Alain`s condition improved by the hour and I was dreaming about a shower and fresh clothes.  At 7 a.m. they served breakfast and it did not look much different than the dinner the night before.  But this time there was a tray for Alain also, and to our delight we spotted a pack of crackers on each tray.  On his tray was also a straw, one half (the unused one?) carefully wrapped with paper.  Unrolling the paper we discovered that it was half a page from a phonebook.  Most definitely because of hygienic reasons they took the upper half, as everybody  knows that most people lick their fingers before turning pages.

We ate crackers with the rest of the bananas and drank lukewarm cola.

At 8 a.m. a doctor and a nurse made their ward round and asked about Alain`s condition.  After my description of the night and his improved appearance, they removed the intravenous needles.  I had already sent an SMS to Michel that he should pick us up and bring the video camera along.  I asked the doctor about the next steps, the bill and so on.

There was again a “no problem”, all we had to do was wait for the doctor that had admitted Alain to the intensive care unit and after a final check by her, we would be able to leave the hospital.  Already fighting to keep my countenance, I asked rather sarcastically when this would be ……….. around lunchtime??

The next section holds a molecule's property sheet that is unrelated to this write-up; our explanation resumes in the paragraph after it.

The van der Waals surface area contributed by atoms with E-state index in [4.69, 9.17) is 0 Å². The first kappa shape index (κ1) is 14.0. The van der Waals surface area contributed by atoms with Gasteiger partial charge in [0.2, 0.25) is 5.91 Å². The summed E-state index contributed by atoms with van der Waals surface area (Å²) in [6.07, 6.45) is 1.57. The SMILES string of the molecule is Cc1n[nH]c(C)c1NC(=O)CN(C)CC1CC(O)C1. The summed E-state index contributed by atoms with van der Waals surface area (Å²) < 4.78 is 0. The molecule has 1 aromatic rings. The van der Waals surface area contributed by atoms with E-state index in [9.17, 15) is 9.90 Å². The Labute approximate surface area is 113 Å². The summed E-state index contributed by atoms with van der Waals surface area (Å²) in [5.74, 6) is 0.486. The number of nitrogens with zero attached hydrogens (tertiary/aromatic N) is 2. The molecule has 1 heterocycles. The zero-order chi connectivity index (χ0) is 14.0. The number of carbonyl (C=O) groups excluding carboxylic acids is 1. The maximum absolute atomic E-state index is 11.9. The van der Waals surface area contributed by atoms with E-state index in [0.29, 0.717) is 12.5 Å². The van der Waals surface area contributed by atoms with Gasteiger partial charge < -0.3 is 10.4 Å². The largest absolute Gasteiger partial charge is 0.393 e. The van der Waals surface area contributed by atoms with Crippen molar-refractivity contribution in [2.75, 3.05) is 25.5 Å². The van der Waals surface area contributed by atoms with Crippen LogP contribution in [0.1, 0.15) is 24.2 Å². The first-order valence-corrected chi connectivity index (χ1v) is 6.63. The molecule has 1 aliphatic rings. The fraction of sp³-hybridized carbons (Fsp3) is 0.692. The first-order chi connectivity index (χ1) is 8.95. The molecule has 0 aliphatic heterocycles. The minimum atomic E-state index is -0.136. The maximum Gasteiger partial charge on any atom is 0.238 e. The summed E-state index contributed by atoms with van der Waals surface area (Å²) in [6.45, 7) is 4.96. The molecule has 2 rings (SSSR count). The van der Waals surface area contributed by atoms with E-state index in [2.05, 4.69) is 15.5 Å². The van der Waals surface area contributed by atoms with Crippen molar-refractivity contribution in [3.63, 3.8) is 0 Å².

I admit that I can sniffle through entire movies but hardly anything knocks me off my feet in daily life.  However, when he very keenly answered my question that the doctor concerned would be at the hospital at the latest by five p.m., my jaw dropped and I was not able to fight back my tears.

If we would have been in desperate need for help, they would have given us this help and we would be endlessly thankful, BUT ………….. I chose my words carefully as I did not want to offend anybody.  I expressed that 20 hours in this environment would be the most I could bear, especially as Alain was doing perfectly well, thanks to them.  Most probably my odor and the fact that I had to scratch myself all the time helped to convince him and he told us that he would have the bill prepared.

In the meantime, the freshly showered family had arrived, after a short look the girls decided to wait out in the street.  Michel reluctantly got the camera out – where do you get to film an intensive care unit?  And after a quarter of an hour he started to tap with his foot on the floor.  I went to the reception to ask about the bill, but it was not quite clear whether they had already started on it or were about to start very soon.